Techniques are now available for rapid qualitative and quantitative checks of prepared injections. Pharmacolog AB, Sweden, has developed such a system – DrugLog®.
DrugLog® is a light-weight, portable system comprising a UV-visible light spectrophotometer (absorbing in the range 200–800nm) integrated with a computer and touchscreen (see Figure 1). The DrugLog® software includes two operation modes; a verification programme for confirming the identity and concentration of a prepared injection, and a programme for identifying an unknown injectable solution by comparing the UV spectrum of the test sample with the profiles held in the drug library.
Figure 1: The DrugLog® system
The system design allows for future versions to have the spectrophotometer and the computer separated; for example, the spectrophotometer could be placed inside a laminar flow hood or isolator and wirelessly linked to the computer/touchscreen placed outside
The DrugLog® software can also be interfaced with local networks for integration with existing patient administration systems, hospital information systems, treatment records, electronic prescribing systems and other related databases. The system is connected to the internet via the local Wi-Fi network, which enables remote service and support by Pharmacolog.
Verification programme
The verification programme operates by comparing the spectrum generated by the sample with the reference library of spectra held in the library. It then displays the result ‘traffic light style’ where green corresponds to correct drug and correct concentration, amber represents correct drug and incorrect concentration and red represents incorrect drug or concentration outside the clinically acceptable limits. This style of reporting means that once the library has been set up, DrugLog® can be used by people with no special knowledge of spectrometry. In addition, DrugLog® can be linked to a small printer so that when the check has been completed, a label can be printed to show the drug and the concentration actually measured (see Figure 2).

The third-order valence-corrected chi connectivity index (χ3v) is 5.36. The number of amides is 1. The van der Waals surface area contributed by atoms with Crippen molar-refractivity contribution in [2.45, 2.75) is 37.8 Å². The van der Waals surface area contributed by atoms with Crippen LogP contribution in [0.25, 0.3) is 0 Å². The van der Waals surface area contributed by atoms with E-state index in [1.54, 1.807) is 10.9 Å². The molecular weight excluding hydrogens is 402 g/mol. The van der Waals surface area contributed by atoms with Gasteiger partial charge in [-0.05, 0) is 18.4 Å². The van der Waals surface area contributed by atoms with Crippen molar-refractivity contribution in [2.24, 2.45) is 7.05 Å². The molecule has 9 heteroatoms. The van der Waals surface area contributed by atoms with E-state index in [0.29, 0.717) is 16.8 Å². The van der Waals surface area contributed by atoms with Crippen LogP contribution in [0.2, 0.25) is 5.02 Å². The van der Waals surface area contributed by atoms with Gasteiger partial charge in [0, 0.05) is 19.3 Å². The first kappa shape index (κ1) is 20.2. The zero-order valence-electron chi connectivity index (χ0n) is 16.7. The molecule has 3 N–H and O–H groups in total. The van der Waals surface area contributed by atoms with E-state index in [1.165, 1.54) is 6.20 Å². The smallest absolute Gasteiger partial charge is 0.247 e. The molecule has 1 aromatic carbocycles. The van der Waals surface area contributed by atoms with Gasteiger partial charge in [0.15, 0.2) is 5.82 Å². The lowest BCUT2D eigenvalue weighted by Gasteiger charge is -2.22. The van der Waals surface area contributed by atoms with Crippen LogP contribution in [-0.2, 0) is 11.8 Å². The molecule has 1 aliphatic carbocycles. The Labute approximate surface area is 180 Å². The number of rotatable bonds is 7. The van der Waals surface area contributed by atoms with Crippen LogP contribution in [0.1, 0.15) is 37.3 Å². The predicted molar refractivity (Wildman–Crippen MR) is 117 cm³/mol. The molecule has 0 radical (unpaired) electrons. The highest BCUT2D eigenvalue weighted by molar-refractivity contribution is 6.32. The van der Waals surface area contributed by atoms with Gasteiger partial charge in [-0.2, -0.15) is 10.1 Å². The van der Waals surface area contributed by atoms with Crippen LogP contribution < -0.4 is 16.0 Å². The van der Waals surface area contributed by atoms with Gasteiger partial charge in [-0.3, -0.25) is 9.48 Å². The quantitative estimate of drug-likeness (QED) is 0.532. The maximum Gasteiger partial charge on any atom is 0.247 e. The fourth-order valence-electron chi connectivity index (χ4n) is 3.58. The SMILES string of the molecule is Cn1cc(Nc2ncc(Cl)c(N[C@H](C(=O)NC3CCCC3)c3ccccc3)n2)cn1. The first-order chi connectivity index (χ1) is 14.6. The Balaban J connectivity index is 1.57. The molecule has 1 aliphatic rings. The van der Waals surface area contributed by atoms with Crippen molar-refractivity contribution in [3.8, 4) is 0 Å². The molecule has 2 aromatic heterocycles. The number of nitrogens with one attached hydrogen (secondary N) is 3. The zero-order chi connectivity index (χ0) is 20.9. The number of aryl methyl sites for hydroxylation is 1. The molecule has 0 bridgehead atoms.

Figure 2: Printer and label
Identification programme
The identification programme operates by comparing the spectrum generated by the sample with the reference spectra held in the library. It then displays the result as the name of the drug and the concentration (based on the best match) or ‘unknown’ if the drug substance is not found in the library.
Operational procedures
The sample size required for analysis is 0.2–0.4ml and the process takes two-three seconds. Several different types of closed cuvette are available including a Luer lock version and one sealed with a septum through which drug solution can be injected (Figure 3).